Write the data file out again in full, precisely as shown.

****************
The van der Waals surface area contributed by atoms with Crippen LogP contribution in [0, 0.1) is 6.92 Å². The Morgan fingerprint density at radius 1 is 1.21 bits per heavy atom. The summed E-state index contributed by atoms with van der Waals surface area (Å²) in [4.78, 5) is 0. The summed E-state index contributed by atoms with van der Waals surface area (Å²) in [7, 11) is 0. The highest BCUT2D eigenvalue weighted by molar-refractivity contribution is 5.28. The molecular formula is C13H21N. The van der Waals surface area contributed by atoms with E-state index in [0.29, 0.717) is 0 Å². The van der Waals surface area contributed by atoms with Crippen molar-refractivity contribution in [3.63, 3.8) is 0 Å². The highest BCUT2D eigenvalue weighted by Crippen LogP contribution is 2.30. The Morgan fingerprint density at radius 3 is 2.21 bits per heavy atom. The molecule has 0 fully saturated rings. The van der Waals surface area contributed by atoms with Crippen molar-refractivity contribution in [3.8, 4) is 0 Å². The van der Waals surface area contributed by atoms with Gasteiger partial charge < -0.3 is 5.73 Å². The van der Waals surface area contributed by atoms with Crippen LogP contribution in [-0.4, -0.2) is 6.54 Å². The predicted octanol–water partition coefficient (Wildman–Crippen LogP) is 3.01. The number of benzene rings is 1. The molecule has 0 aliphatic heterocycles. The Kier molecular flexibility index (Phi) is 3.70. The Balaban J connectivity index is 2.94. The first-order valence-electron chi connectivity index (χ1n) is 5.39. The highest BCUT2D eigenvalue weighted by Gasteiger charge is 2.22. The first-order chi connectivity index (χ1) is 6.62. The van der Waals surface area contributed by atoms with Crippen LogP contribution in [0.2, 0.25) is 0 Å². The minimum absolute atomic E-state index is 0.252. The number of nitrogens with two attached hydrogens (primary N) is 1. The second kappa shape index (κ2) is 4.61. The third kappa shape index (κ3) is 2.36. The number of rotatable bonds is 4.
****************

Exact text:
The van der Waals surface area contributed by atoms with Crippen LogP contribution in [0, 0.1) is 6.92 Å². The Morgan fingerprint density at radius 1 is 1.21 bits per heavy atom. The summed E-state index contributed by atoms with van der Waals surface area (Å²) in [4.78, 5) is 0. The summed E-state index contributed by atoms with van der Waals surface area (Å²) in [7, 11) is 0. The highest BCUT2D eigenvalue weighted by molar-refractivity contribution is 5.28. The molecular formula is C13H21N. The van der Waals surface area contributed by atoms with E-state index in [0.29, 0.717) is 0 Å². The van der Waals surface area contributed by atoms with Crippen molar-refractivity contribution in [3.63, 3.8) is 0 Å². The highest BCUT2D eigenvalue weighted by Crippen LogP contribution is 2.30. The Morgan fingerprint density at radius 3 is 2.21 bits per heavy atom. The molecule has 0 fully saturated rings. The van der Waals surface area contributed by atoms with Crippen molar-refractivity contribution in [3.8, 4) is 0 Å². The van der Waals surface area contributed by atoms with Gasteiger partial charge < -0.3 is 5.73 Å². The van der Waals surface area contributed by atoms with Crippen LogP contribution in [-0.4, -0.2) is 6.54 Å². The predicted octanol–water partition coefficient (Wildman–Crippen LogP) is 3.01. The number of benzene rings is 1. The molecule has 0 aliphatic heterocycles. The Kier molecular flexibility index (Phi) is 3.70. The Balaban J connectivity index is 2.94. The first-order valence-electron chi connectivity index (χ1n) is 5.39. The highest BCUT2D eigenvalue weighted by Gasteiger charge is 2.22. The first-order chi connectivity index (χ1) is 6.62. The van der Waals surface area contributed by atoms with Crippen LogP contribution in [0.2, 0.25) is 0 Å². The minimum absolute atomic E-state index is 0.252. The number of nitrogens with two attached hydrogens (primary N) is 1. The second kappa shape index (κ2) is 4.61. The third kappa shape index (κ3) is 2.36. The number of rotatable bonds is 4.